India Tag

Today, we mourn the sudden loss of Pandit Chitresh Das Ji, legendary dancer and luminary teacher of Kathak, the classical North Indian dance. He died unexpectedly on Sunday morning. It’s difficult to express this sense of tremendous loss and profound gratitude. He gave countless people the gift of dance, including me – When I wandered into his class at Stanford 12 years ago, I knew nothing about Kathak. Here was a man with wild hair and fire in his eyes, declaring the integration of mathematics and dance, storytelling and life! In

Published by Huffington Post. The following remarks were delivered at the Pentagon's first-ever event to commemorate the Sikh faith on April 25, 2014. Hosted by the Pentagon Chaplain, the program was organized by Major Kalsi, Captain Rattan, Corporal Lamba, and the Sikh Coalition, an organization leading the campaign for turbaned Sikhs and other people of faith to be allowed to serve in the U.S. military. Waheguru Ji Ka Kalsa, Waheguru Ji Ki Fateh. Thank you to the Pentagon Chaplain and Chaplain corps for gathering us here to celebrate Vaisakhi, the

Today, families are gathering together around great bonfires in Northern India and around the world to celebrate Lohri, the harvest festival of Punjab. As a girl, I would blink at the growing flames, listen to the pounding of the dhol (drum), and hold my breath as family members stepped forward to announce good news of the last year: The birth of a daughter! A son's first day at school! A new job! A wedding! We would then jump up and dance around the fire, singing folk songs, throwing popcorn into the flames,

Here it is -- the "Top 50 Coolest Desis" of 2013! Congrats to the dizzying array of artists, entrepreneurs and activists who made the list. Surprised and grateful to make the top 10 with brother Prabhjot Singh! When else do we get to be in the company of stars like Neena Davaluri, Mindy Kaling, Aasif Mandvi, Aziz Ansari, and Russell Peters? Check out the top 10 picks below, or follow the link to see the full list: http://www.desiclub.com/community/culture/culture_article.cfm?id=1210 Excited to see so many trailblazers who inspire me, including Saru Jayaraman

Published on The Huffington Post. By Valarie Kaur and Simran Jeet Singh Why do we wear turbans?" Nearly every Sikh American who grows up in the U.S. asks their families this question and as two Sikh Americans who maintain our faith, we were no different when we were little. This week, as Americans join in vigils for the six murdered Sikhs in another violent act of hate, many are now asking us this same question. "Our ancestors were beheaded so that we could practice our faith without fear," our grandparents told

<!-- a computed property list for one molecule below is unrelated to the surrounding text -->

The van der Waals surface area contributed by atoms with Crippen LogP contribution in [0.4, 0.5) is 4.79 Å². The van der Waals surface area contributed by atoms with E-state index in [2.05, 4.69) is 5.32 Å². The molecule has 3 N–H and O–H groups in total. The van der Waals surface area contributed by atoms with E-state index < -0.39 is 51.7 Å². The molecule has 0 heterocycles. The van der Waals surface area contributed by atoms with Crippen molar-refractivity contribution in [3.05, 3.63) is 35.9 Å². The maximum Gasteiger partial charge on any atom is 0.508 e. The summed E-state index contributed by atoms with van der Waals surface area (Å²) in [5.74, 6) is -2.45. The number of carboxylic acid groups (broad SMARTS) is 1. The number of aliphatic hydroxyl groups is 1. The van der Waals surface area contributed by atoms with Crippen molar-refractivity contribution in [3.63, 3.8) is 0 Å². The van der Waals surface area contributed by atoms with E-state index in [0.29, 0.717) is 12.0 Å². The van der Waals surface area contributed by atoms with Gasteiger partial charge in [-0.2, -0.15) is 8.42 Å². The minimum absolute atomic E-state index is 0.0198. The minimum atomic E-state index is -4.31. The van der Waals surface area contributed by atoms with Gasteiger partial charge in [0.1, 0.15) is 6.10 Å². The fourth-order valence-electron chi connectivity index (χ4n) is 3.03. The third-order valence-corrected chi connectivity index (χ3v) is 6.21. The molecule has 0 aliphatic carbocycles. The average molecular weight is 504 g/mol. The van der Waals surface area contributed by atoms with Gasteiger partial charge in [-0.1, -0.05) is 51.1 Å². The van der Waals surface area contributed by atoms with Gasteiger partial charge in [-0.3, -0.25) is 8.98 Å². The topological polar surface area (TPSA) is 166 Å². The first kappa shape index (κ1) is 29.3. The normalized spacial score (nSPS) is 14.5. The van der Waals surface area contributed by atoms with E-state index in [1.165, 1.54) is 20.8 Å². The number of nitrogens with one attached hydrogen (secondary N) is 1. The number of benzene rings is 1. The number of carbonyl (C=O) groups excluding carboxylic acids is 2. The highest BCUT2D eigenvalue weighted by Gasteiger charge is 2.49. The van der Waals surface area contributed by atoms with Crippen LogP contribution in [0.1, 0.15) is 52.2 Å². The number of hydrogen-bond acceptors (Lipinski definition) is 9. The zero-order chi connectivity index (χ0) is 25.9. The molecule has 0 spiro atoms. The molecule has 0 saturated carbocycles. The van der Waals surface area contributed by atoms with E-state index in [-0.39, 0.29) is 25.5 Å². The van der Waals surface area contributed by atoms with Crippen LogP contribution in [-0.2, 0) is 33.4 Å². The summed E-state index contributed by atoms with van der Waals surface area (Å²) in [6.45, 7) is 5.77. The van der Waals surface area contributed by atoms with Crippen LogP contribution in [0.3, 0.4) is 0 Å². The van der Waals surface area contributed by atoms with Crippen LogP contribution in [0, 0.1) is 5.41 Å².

Published on The Washington Post. By Vineet Chander, Valarie Kaur and Najeeba Syed-Miller One week after the Sikh shootings in Oak Creek, Americans have learned more about the Sikh community, many for the first time. A brief introduction to Sikhism has caused people to wonder about the relationship between Sikhism, Hinduism and Islam. Each religion is a distinct tradition with unique sets of beliefs, practices and values, and at the same time, all three have coexisted for many hundreds of years in the South Asian region of the world. India

Sikhs are half a million strong in the U.S. and belong to the fifth largest organized religion in the world. Our faith was established in 1469 in present-day Northern India and Pakistan. Our first teacher, Guru Nanak, called for devotion to One God, equality between all people, and a commitment to service – all ideals compatible with the American ethic. We pray in houses of worship called gurdwaras, where we gather together to recite and sing our sacred scriptures, poetry in praise of God. Like other religious

I've just received an invitation from President Obama to the White House on Wednesday for a briefing and reception in honor of Asian American Pacific Islander Heritage.  The shock is not wearing off. I've asked Sharat to come with me, and both of us are brainstorming about how to make this visit useful.  There's so much on our minds --preparing for the 9/11 anniversary, supporting multifaith movement building, mobilizing Millennials, standing up for Sikh and Muslim Americans, pushing for immigration reform and LGBT equality and closing Guantanamo

I wanted to go to the Parliament of the World's Religions ever since I first heard about it as a high school student studying religion. I would close my eyes and imagine the very first Parliament in Chicago in 1893, when Swami Vivekananda rose to address an American audience for the first time. The crowd wondered if this man from India even spoke English. When he greeted them – “Sisters and Brothers of America!” – the crowd rose to their feet in applause. “Sectarianism, bigotry, and its horrible descendant, fanaticism, have long possessed this beautiful earth,” he said in his famous address. “They have filled the earth with violence, drenched it often and often with human blood, destroyed civilization and sent whole nations to despair."

In less than 24 hours, I will be on a plane to India. When I began the journey to make Divided We Fall, I promised myself that I would travel to India once it was done and give myself time to explore and think and write. Nearly five years later, the film is almost complete, and I am about to cross east for my first real break in years. For a moment, I stop my frenzied packing, sit down between books, medicines, and clothes thrown across my bed,